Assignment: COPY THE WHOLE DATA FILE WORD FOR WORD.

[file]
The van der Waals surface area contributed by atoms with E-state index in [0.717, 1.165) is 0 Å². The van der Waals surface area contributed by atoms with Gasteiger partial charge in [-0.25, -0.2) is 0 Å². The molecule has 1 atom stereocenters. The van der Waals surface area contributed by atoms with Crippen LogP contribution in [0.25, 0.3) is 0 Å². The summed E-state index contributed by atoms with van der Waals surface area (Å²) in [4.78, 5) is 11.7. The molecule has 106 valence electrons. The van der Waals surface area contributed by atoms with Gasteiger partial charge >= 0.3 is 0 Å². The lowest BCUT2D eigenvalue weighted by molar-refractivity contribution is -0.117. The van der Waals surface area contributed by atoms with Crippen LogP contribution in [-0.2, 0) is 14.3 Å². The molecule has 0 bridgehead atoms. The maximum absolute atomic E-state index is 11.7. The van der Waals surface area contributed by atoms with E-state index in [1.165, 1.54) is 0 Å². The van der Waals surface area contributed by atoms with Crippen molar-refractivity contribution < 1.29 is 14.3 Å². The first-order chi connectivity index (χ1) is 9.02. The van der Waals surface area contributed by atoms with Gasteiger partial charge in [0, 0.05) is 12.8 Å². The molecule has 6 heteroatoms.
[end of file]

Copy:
The van der Waals surface area contributed by atoms with E-state index in [0.717, 1.165) is 0 Å². The van der Waals surface area contributed by atoms with Gasteiger partial charge in [-0.25, -0.2) is 0 Å². The molecule has 1 atom stereocenters. The van der Waals surface area contributed by atoms with Crippen LogP contribution in [0.25, 0.3) is 0 Å². The summed E-state index contributed by atoms with van der Waals surface area (Å²) in [4.78, 5) is 11.7. The molecule has 106 valence electrons. The van der Waals surface area contributed by atoms with Gasteiger partial charge >= 0.3 is 0 Å². The lowest BCUT2D eigenvalue weighted by molar-refractivity contribution is -0.117. The van der Waals surface area contributed by atoms with Crippen LogP contribution in [-0.2, 0) is 14.3 Å². The molecule has 0 bridgehead atoms. The maximum absolute atomic E-state index is 11.7. The van der Waals surface area contributed by atoms with E-state index in [1.165, 1.54) is 0 Å². The van der Waals surface area contributed by atoms with Crippen molar-refractivity contribution < 1.29 is 14.3 Å². The first-order chi connectivity index (χ1) is 9.02. The van der Waals surface area contributed by atoms with Gasteiger partial charge in [0, 0.05) is 12.8 Å². The molecule has 6 heteroatoms.